Module Catalogues, Xi'an Jiaotong-Liverpool University   
Module Code: CCS201
Module Title: International China
Module Level: Level 2
Module Credits: 5.00
Academic Year: 2020/21
Semester: SEM1
Originating Department: China Studies
Pre-requisites: N/A
This course provides students with an understanding of China’s role in international affairs, especially given the increase in its economic importance, and develops an ability to apply this knowledge to analyzing and evaluating related issues and trends.
Learning outcomes 
A) Demonstrate understanding of international relations theory and how it explains China’s rise and its implications for international politics

B) Demonstrate understanding and critically assess the domestic context of China’s foreign policy: how culture, history, key stakeholders, and policy-making processes and priorities influence the formulation and implementation of Chinese foreign strategy and policies, and inform its negotiating strategies

C) Analyse and evaluate China’s participation in major international organizations such as the United Nations, International Monterey Fund, and the World Bank and other multilateral fora

D) Critically assess China’s growing influence in international economy

E) Analyse China’s relationship with key countries and regions, and how the US response to the “rise” of China shapes global and regional developments

F) Conduct basic research using multiple search applications/tools in English/Chinese-source data environments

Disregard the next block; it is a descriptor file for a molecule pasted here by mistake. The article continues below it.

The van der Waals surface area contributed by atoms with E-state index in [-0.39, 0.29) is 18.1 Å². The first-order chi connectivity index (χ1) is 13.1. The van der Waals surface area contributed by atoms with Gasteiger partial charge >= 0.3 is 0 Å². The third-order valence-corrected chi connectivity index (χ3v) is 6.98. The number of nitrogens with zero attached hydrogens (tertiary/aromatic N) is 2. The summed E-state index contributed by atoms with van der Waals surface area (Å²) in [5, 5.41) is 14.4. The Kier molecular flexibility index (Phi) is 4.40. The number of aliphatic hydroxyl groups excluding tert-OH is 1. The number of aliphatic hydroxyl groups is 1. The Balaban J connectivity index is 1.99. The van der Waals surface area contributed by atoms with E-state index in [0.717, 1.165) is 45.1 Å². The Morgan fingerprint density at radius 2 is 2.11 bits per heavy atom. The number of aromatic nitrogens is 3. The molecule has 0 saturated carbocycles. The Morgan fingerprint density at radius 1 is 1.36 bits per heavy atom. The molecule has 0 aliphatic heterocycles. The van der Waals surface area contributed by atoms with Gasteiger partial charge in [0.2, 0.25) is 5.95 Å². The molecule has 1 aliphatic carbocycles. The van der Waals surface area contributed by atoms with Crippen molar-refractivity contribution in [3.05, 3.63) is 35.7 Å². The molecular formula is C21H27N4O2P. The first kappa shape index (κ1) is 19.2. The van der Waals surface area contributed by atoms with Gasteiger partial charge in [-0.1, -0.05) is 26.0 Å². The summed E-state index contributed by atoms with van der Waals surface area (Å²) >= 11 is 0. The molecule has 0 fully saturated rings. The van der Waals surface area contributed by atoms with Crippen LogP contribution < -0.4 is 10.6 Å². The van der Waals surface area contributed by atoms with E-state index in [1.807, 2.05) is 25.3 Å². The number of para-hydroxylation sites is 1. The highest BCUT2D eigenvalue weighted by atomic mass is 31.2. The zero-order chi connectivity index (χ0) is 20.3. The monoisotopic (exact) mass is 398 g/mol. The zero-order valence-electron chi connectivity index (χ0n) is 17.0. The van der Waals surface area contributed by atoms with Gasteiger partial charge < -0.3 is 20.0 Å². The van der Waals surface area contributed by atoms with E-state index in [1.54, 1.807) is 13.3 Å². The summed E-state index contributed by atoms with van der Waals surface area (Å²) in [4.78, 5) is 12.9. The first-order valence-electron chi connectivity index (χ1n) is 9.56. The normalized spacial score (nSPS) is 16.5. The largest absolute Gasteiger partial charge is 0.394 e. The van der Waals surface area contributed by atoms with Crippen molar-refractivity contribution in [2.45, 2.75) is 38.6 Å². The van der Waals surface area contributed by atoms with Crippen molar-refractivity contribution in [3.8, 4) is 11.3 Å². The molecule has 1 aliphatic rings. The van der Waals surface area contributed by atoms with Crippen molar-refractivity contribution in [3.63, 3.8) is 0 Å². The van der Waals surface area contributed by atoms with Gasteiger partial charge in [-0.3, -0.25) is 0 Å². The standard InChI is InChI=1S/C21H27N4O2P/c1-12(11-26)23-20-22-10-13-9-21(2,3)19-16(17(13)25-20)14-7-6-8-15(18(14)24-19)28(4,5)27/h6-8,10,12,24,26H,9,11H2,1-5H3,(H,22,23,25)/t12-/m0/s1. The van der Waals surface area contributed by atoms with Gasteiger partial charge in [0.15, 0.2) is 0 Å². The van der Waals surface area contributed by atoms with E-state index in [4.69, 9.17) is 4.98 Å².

G) Compose different types of academic papers—book report, policy memo, and research paper to describe, synthesize, and analyse China’s relationship with major international issues and trends

H) Demonstrate presentation skills, in both individual or group formats

Method of teaching and learning 
Lectures and seminars for rehearsal of weekly topics.
The syllabus will typically include the following topics:

International relations theory and the rise and fall of great powers

Theoretical approaches to the study of rising powers: realism, liberalism, and constructivism

China’s rise: what do we know and how do we measure it

China’s rise in world politics: theoretical and policy implications

China and the international system: in search of its identity

China, the UN, and international organizations

China as a stakeholder: peacekeeping, nuclear nonproliferation, and anti-terrorism

The global economic and financial institutions: China’s growing role

Emerging global issues: climate change, energy security, and health

China and the United States: G-2 superfusion or pending rivalry for hegemony

BRICS as the way China, emerging markets, and future of global economy

China and the global South

Delivery Hours  
Lectures Seminars Tutorials Lab/Prcaticals Fieldwork / Placement Other(Private study) Total
Hours/Semester 26  13        111  150 


Sequence Method % of Final Mark
1 In-Class Performance 15.00
2 In-Class Presentation 10.00
3 Short Essay 15.00
4 Research Essay 20.00
5 Final Exam 40.00

Module Catalogue generated from SITS CUT-OFF: 6/5/2020 6:20:14 PM